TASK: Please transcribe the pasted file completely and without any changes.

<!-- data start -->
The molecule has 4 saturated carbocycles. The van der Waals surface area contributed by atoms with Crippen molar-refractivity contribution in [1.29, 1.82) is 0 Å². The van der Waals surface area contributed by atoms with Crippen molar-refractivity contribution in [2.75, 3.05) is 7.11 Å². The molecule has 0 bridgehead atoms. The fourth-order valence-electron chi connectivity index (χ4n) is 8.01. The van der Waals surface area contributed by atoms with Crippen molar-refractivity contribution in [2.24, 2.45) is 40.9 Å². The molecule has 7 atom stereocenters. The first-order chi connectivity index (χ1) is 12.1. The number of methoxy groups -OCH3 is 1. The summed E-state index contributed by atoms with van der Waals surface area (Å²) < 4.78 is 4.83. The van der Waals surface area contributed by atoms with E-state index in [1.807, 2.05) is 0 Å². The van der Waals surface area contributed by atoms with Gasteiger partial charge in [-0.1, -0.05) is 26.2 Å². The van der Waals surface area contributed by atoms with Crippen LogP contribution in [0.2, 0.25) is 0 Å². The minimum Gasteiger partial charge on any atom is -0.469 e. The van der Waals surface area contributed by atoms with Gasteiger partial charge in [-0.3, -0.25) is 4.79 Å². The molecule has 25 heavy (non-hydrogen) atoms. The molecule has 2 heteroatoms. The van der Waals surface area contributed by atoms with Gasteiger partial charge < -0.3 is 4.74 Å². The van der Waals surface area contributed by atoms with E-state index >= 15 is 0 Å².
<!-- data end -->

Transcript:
The molecule has 4 saturated carbocycles. The van der Waals surface area contributed by atoms with Crippen molar-refractivity contribution in [1.29, 1.82) is 0 Å². The van der Waals surface area contributed by atoms with Crippen molar-refractivity contribution in [2.75, 3.05) is 7.11 Å². The molecule has 0 bridgehead atoms. The fourth-order valence-electron chi connectivity index (χ4n) is 8.01. The van der Waals surface area contributed by atoms with Crippen molar-refractivity contribution in [2.24, 2.45) is 40.9 Å². The molecule has 7 atom stereocenters. The first-order chi connectivity index (χ1) is 12.1. The number of methoxy groups -OCH3 is 1. The summed E-state index contributed by atoms with van der Waals surface area (Å²) < 4.78 is 4.83. The van der Waals surface area contributed by atoms with E-state index in [1.807, 2.05) is 0 Å². The van der Waals surface area contributed by atoms with Gasteiger partial charge in [-0.1, -0.05) is 26.2 Å². The van der Waals surface area contributed by atoms with Crippen LogP contribution in [0.2, 0.25) is 0 Å². The minimum Gasteiger partial charge on any atom is -0.469 e. The van der Waals surface area contributed by atoms with Gasteiger partial charge in [-0.3, -0.25) is 4.79 Å². The molecule has 25 heavy (non-hydrogen) atoms. The molecule has 2 heteroatoms. The van der Waals surface area contributed by atoms with Gasteiger partial charge < -0.3 is 4.74 Å². The van der Waals surface area contributed by atoms with E-state index >= 15 is 0 Å².